When I left San Francisco in January to come here, I thought I was leaving behind my beloved, authentic Mexican restaurants that were scattered throughout my neighborhood, the Mission District. In the traditionally Hispanic area, the taco meat is succulent and well-seasoned, the salsas spicy and the prices cheap. When I arrived in Southwest Florida, at first glance, it appeared I had been right to mourn my departure. Then, like a mirage in the gringofied desert of bland salsa and ground-beef tacos, a small concrete building painted yellow with white trim appeared beckoning with the name of the patron saint of wanderers – Taqueria San Julian.
It turns out the owner, Leo Alcala from the mountain town of Guanajuato, Mexico, recognized the lack of authentic Mexican places in SWFL a little before I did. Four years ago he opened the first San Julian on South Cleveland Avenue in Fort Myers. I went with some taco-hungry friends to the second installment, on Bayshore in Naples, which opened a year ago.
“The tastes and meats we have you can’t find in a lot of places around here,” Leo’s brother, Pablo Alcala, said. “We’ve tried to bring the taste from Guanajuato, Leon and Mexico City.”
It was 8 p.m. on Friday night, and the place was packed with families and recently relieved workers, ready to squash their appetites. We sat among the photos of Emiliano Zapata and Pope John Paul II at one of the characteristically multicolored tables, and examined the dry-erase board hanging on the wall that serves as the menu.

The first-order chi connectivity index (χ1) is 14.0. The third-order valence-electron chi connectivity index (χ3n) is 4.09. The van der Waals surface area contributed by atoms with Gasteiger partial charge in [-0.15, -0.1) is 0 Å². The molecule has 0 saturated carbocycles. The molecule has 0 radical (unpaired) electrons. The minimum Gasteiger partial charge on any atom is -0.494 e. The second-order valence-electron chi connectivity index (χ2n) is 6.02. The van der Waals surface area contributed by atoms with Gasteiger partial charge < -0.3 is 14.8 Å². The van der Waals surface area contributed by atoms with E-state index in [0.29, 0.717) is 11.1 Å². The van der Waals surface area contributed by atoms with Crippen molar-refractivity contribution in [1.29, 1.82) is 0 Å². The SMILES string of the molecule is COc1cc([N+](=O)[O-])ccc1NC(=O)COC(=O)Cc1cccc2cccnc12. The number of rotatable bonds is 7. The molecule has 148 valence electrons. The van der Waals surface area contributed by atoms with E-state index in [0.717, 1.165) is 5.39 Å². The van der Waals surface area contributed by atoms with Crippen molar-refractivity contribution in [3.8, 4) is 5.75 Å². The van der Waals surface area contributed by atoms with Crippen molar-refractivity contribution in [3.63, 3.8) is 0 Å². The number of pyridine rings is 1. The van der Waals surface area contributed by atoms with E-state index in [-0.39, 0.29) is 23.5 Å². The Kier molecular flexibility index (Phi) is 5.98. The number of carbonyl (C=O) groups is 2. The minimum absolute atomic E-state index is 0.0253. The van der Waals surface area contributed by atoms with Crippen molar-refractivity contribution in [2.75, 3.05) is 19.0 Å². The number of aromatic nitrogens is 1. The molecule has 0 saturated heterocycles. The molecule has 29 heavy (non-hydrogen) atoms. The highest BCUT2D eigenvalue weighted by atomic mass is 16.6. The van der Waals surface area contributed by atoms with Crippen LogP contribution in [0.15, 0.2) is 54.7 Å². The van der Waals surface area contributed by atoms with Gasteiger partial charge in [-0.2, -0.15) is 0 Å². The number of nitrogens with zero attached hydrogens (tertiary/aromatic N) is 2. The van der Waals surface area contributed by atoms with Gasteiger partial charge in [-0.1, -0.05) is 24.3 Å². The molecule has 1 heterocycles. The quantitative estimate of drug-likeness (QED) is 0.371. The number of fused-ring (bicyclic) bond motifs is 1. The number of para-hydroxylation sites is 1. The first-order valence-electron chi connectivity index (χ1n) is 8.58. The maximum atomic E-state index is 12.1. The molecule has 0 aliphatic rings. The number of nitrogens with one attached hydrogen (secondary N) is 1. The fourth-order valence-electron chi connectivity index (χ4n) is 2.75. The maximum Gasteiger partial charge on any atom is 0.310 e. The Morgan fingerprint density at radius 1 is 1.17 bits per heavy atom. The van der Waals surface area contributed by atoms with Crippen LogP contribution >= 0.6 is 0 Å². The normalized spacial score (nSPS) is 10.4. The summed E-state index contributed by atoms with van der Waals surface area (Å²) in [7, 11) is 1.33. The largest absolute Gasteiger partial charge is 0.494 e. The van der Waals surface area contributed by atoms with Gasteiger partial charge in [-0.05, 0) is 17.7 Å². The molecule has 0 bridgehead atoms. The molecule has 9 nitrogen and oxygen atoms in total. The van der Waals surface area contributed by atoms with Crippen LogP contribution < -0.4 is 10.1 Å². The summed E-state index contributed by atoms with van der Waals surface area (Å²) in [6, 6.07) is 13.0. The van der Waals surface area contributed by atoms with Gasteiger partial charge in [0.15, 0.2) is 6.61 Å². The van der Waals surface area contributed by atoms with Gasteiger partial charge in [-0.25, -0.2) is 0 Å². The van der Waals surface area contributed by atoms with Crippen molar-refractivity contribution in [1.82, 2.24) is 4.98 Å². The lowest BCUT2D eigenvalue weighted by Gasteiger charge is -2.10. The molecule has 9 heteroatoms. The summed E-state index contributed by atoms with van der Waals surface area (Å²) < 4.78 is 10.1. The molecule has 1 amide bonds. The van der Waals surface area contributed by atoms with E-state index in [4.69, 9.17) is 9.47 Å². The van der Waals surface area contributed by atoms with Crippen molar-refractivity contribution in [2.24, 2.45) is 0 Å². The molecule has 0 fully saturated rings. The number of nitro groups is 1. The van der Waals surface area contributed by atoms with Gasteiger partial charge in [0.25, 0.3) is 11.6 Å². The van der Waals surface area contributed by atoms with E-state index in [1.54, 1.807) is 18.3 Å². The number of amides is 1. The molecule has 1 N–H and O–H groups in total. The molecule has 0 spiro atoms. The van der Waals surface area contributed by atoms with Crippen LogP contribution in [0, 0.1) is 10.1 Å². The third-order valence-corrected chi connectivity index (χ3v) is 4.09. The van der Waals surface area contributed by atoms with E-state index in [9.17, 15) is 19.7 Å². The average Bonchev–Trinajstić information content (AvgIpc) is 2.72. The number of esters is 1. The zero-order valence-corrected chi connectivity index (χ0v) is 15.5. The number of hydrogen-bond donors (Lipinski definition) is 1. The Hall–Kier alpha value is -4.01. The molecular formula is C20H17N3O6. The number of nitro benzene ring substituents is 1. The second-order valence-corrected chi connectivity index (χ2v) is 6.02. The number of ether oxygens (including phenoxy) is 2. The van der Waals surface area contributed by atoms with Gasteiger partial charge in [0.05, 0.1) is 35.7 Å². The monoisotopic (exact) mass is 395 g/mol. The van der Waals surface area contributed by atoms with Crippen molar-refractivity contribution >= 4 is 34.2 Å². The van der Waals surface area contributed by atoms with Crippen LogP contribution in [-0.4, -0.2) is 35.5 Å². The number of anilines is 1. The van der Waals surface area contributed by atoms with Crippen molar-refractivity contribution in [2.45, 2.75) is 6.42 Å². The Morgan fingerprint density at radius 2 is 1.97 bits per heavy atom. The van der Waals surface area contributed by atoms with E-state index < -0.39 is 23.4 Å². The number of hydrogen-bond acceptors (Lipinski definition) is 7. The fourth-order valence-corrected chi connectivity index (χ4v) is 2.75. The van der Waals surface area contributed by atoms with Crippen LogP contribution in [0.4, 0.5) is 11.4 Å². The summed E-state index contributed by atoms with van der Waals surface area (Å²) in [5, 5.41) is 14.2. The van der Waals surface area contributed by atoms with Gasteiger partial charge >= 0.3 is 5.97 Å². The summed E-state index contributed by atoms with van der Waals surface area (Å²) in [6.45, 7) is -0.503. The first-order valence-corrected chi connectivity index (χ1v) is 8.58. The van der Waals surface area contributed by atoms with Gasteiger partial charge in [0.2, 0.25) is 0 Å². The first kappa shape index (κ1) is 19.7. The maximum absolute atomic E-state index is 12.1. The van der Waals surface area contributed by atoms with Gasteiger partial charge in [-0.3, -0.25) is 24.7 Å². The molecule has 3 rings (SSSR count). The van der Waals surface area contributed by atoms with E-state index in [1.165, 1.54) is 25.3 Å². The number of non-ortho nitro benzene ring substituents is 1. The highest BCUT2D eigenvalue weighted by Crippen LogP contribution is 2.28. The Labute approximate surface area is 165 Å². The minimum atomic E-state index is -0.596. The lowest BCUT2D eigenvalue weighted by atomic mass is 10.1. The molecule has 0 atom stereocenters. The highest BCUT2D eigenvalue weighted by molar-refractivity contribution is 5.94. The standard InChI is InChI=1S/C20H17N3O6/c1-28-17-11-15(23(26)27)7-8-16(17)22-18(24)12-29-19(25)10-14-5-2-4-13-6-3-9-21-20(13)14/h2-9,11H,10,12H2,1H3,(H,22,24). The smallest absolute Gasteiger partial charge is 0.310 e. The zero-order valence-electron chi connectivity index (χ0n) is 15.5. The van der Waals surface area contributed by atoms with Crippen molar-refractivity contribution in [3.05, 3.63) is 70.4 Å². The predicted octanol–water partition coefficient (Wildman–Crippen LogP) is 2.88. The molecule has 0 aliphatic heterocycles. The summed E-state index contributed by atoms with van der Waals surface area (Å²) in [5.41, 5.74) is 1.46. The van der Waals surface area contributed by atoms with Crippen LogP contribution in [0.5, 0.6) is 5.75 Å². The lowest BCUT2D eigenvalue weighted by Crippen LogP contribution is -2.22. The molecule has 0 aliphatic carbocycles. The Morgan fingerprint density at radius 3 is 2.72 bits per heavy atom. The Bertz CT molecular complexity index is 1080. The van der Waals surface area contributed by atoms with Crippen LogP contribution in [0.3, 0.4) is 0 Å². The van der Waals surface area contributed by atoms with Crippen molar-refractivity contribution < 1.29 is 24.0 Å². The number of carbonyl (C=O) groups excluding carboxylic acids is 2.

San Julian offers the things gringos are accustomed to, such as steak, chicken and marinated pork—bisteck, pollo and pastor, respectively. The taqueria also offers some other meat varieties you may not recognize, unless you’ve spent some time on the other side of the Rio Grande. One of my favorites is lengua (tongue). I know at first it does not sound too appetizing, but trust me, lengua is a delicious, tender, delicate cut of meat. And when it is all chopped up, you can’t tell where it came from anyways. There is also suadero (a fattier, tastier version of bisteck), longaniza (a spicy, little sausage), and cabeza (head meat). The meat is served on top of two corn tortillas, more typical in Mexico than the flour variety.
The tacos run $1.50 apiece, and come with cilantro, onions, a piece of radish to help refresh your palate and three types of salsa – verde (mild), roja (medium with a chipotle flavor) and habañera (spicy).
The menu is less than expansive, but it does not end at tacos. You can get a quesadilla with any of the above listed meats for just $2.50, and tostadas de ceviche or camaron for the same price. The ceviche, made from white fish and a lot of lime, comes with large chunks of avocado and packs a punch, so be prepared. The shrimp are medium-sized and grilled nicely, and are more mild.
San Julian also offers a cocktail de camaron with avocado, shrimp and other goodies for $9, or a half-order for $6. I prefer to mix and match between quesadillas, tostadas and tacos of different varieties.
With the telenovela (soap opera) La Fea Mas Bella on the television, we devoured our sampling of tacos, quesadillas and tostadas. Delicious, as usual.
And the best part? The bill came to just $37 for the four of us, including drinks. With the tip, it fell right under our $15 per person limit.